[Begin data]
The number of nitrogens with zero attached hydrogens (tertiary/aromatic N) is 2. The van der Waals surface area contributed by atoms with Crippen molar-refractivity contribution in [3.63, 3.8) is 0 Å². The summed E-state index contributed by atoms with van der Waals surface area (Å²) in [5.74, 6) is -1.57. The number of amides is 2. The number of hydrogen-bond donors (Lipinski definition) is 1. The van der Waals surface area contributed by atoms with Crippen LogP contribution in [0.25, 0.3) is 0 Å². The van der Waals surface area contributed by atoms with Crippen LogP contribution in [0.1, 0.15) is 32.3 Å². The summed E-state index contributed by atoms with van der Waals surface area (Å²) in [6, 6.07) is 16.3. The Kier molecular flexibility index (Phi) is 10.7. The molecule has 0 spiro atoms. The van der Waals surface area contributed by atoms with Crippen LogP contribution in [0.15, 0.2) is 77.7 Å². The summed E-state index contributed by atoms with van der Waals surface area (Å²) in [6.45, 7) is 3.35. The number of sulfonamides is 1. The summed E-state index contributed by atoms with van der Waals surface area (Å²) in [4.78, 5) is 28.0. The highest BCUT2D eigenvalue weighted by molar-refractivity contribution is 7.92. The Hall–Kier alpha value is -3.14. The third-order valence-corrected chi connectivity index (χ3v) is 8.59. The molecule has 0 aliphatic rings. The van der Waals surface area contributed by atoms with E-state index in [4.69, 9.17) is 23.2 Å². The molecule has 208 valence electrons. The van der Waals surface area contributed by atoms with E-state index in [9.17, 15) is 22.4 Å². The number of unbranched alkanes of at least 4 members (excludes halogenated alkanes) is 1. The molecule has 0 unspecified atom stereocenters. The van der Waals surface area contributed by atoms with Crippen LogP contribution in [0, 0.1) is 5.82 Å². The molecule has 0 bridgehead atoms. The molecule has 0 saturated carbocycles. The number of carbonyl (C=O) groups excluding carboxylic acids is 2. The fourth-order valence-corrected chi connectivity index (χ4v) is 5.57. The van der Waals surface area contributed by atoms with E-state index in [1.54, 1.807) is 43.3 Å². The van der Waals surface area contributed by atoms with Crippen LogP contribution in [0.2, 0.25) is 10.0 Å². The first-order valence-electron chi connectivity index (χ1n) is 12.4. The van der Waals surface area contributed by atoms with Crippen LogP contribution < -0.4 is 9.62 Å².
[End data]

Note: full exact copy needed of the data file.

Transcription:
The number of nitrogens with zero attached hydrogens (tertiary/aromatic N) is 2. The van der Waals surface area contributed by atoms with Crippen molar-refractivity contribution in [3.63, 3.8) is 0 Å². The summed E-state index contributed by atoms with van der Waals surface area (Å²) in [5.74, 6) is -1.57. The number of amides is 2. The number of hydrogen-bond donors (Lipinski definition) is 1. The van der Waals surface area contributed by atoms with Crippen LogP contribution in [0.25, 0.3) is 0 Å². The van der Waals surface area contributed by atoms with Crippen LogP contribution in [0.1, 0.15) is 32.3 Å². The summed E-state index contributed by atoms with van der Waals surface area (Å²) in [6, 6.07) is 16.3. The Kier molecular flexibility index (Phi) is 10.7. The molecule has 0 spiro atoms. The van der Waals surface area contributed by atoms with Crippen LogP contribution in [0.15, 0.2) is 77.7 Å². The summed E-state index contributed by atoms with van der Waals surface area (Å²) in [6.45, 7) is 3.35. The number of sulfonamides is 1. The summed E-state index contributed by atoms with van der Waals surface area (Å²) in [4.78, 5) is 28.0. The highest BCUT2D eigenvalue weighted by molar-refractivity contribution is 7.92. The Hall–Kier alpha value is -3.14. The third-order valence-corrected chi connectivity index (χ3v) is 8.59. The molecule has 0 aliphatic rings. The van der Waals surface area contributed by atoms with E-state index in [4.69, 9.17) is 23.2 Å². The molecule has 208 valence electrons. The van der Waals surface area contributed by atoms with E-state index in [9.17, 15) is 22.4 Å². The number of unbranched alkanes of at least 4 members (excludes halogenated alkanes) is 1. The molecule has 0 unspecified atom stereocenters. The van der Waals surface area contributed by atoms with Crippen LogP contribution in [0, 0.1) is 5.82 Å². The molecule has 0 bridgehead atoms. The molecule has 0 saturated carbocycles. The number of carbonyl (C=O) groups excluding carboxylic acids is 2. The fourth-order valence-corrected chi connectivity index (χ4v) is 5.57. The van der Waals surface area contributed by atoms with E-state index in [1.54, 1.807) is 43.3 Å². The van der Waals surface area contributed by atoms with Crippen LogP contribution in [0.2, 0.25) is 10.0 Å². The first-order valence-electron chi connectivity index (χ1n) is 12.4. The van der Waals surface area contributed by atoms with Crippen LogP contribution < -0.4 is 9.62 Å².